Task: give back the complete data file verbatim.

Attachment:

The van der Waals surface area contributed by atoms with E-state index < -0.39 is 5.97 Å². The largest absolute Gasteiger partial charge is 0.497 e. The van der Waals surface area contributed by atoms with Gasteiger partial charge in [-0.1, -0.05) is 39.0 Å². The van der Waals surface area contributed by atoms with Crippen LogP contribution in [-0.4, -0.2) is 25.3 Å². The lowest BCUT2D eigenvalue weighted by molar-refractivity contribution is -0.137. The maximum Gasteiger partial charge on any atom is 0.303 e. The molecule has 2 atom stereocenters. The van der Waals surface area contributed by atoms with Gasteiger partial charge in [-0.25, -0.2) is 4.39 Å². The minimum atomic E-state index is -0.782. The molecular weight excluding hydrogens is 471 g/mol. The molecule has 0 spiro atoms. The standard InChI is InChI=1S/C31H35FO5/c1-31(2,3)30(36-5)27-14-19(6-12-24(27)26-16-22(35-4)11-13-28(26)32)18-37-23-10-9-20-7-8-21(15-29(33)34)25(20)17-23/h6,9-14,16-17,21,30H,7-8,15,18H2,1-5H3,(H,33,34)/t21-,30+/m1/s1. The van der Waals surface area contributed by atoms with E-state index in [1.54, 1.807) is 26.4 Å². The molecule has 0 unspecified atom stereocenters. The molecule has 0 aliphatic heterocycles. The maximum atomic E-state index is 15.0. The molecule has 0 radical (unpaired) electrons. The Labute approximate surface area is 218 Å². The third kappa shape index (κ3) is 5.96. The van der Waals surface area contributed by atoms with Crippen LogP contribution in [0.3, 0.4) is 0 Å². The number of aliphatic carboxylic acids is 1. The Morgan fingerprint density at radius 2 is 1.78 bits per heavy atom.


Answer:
The van der Waals surface area contributed by atoms with E-state index < -0.39 is 5.97 Å². The largest absolute Gasteiger partial charge is 0.497 e. The van der Waals surface area contributed by atoms with Gasteiger partial charge in [-0.1, -0.05) is 39.0 Å². The van der Waals surface area contributed by atoms with Crippen LogP contribution in [-0.4, -0.2) is 25.3 Å². The lowest BCUT2D eigenvalue weighted by molar-refractivity contribution is -0.137. The maximum Gasteiger partial charge on any atom is 0.303 e. The molecule has 2 atom stereocenters. The van der Waals surface area contributed by atoms with Gasteiger partial charge in [-0.25, -0.2) is 4.39 Å². The minimum atomic E-state index is -0.782. The molecular weight excluding hydrogens is 471 g/mol. The molecule has 0 spiro atoms. The standard InChI is InChI=1S/C31H35FO5/c1-31(2,3)30(36-5)27-14-19(6-12-24(27)26-16-22(35-4)11-13-28(26)32)18-37-23-10-9-20-7-8-21(15-29(33)34)25(20)17-23/h6,9-14,16-17,21,30H,7-8,15,18H2,1-5H3,(H,33,34)/t21-,30+/m1/s1. The van der Waals surface area contributed by atoms with E-state index in [1.54, 1.807) is 26.4 Å². The molecule has 0 unspecified atom stereocenters. The molecule has 0 aliphatic heterocycles. The maximum atomic E-state index is 15.0. The molecule has 0 radical (unpaired) electrons. The Labute approximate surface area is 218 Å². The third kappa shape index (κ3) is 5.96. The van der Waals surface area contributed by atoms with Crippen LogP contribution in [0.3, 0.4) is 0 Å². The number of aliphatic carboxylic acids is 1. The Morgan fingerprint density at radius 2 is 1.78 bits per heavy atom.